For Pennsylvania residents, power of attorney is a somewhat complicated topic. It can be difficult to think about–something associated with a time in which they could be physically or mentally unable to manage their own affairs. And while many prefer to think they will always be able to handle their finances and make decisions regarding health and legal issues, the reality is that the future is hard to predict. Physical or mental capacities can decline gradually, or they can be instantly reduced by a sudden event.
What is Power of Attorney?
A power of attorney (POA) is a legal document that allows someone (referred to as the “principal”) to name and authorize another person (referred to as the “agent”) to take care of legal, medical, and financial matters on their behalf.
There are a number of reasons that someone may choose to create a POA. One is convenience, for example giving an agent the power to sign off on financial transactions in far-away locations. In such cases, the POA may be temporary or limited to that act. More commonly, though, power of attorney becomes important in cases involving a mental or physical disability. The principal may be suffering from a coma following an accident, or advanced dementia, making it impossible to make financial and medical decisions themselves. In these cases, the POA would remain in effect for an extended period until the principal’s recovery or even permanently.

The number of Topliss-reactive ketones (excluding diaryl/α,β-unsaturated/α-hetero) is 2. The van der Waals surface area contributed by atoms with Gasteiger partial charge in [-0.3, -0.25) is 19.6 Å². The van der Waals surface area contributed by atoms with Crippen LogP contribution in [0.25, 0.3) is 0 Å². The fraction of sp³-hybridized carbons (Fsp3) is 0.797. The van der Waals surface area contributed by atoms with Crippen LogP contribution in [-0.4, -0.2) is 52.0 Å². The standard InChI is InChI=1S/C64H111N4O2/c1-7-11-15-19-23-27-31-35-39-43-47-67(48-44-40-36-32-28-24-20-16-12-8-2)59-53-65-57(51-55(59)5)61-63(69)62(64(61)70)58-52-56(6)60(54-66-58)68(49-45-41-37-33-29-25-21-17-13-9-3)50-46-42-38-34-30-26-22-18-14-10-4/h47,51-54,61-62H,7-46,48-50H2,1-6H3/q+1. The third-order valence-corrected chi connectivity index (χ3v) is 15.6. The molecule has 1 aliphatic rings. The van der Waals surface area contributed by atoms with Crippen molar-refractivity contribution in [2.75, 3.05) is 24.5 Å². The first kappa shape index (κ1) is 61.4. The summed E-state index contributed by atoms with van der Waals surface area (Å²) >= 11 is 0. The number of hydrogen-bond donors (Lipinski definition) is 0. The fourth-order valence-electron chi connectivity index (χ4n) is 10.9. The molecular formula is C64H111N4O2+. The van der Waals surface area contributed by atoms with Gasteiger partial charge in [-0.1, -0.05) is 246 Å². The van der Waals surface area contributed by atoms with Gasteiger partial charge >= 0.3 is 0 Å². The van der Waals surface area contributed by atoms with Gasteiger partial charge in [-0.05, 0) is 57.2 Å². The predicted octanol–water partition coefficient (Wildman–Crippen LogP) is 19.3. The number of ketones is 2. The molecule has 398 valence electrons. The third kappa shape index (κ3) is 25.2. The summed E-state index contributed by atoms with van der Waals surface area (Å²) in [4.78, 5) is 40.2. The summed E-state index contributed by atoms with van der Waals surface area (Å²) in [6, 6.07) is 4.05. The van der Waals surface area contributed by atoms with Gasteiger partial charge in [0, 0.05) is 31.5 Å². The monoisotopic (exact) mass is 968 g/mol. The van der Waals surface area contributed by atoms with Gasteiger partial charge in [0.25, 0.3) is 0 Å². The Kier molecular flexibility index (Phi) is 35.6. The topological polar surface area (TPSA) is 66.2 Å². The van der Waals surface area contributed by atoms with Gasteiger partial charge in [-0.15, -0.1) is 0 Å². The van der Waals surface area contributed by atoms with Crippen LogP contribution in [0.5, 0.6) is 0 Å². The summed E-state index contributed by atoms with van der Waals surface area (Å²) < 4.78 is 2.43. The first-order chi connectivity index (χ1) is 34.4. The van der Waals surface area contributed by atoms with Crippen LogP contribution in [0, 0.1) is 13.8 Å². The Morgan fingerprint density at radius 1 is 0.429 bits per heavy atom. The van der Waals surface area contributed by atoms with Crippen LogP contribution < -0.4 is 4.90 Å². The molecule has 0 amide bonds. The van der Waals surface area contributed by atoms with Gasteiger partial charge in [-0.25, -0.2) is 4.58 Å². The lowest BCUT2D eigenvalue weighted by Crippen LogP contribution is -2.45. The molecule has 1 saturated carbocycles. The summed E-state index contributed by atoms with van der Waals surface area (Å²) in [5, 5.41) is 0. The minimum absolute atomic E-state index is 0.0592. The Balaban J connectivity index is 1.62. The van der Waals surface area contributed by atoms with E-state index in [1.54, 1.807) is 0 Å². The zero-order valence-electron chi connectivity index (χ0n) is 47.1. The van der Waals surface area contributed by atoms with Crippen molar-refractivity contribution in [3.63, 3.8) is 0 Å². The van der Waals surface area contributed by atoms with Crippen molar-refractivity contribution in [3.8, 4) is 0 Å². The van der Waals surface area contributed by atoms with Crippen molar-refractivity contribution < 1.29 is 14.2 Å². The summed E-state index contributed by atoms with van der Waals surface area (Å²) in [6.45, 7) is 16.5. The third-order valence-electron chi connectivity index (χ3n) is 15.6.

In Pennsylvania, if someone becomes unable to manage their affairs and has no power of attorney in place, the only way to get an agent is to petition the Court to appoint a guardian. This can result in the court choosing someone the principle would not have chosen themselves. This could lead to the agent making decisions that may or may not align with the principal’s wishes, which is why it is important to assign POA to someone sooner rather than later.
The first step in creating a power of attorney is choosing a trusted agent to handle affairs. The next step is determining the authority that the agent will have. There are different types of powers of attorney to be considered: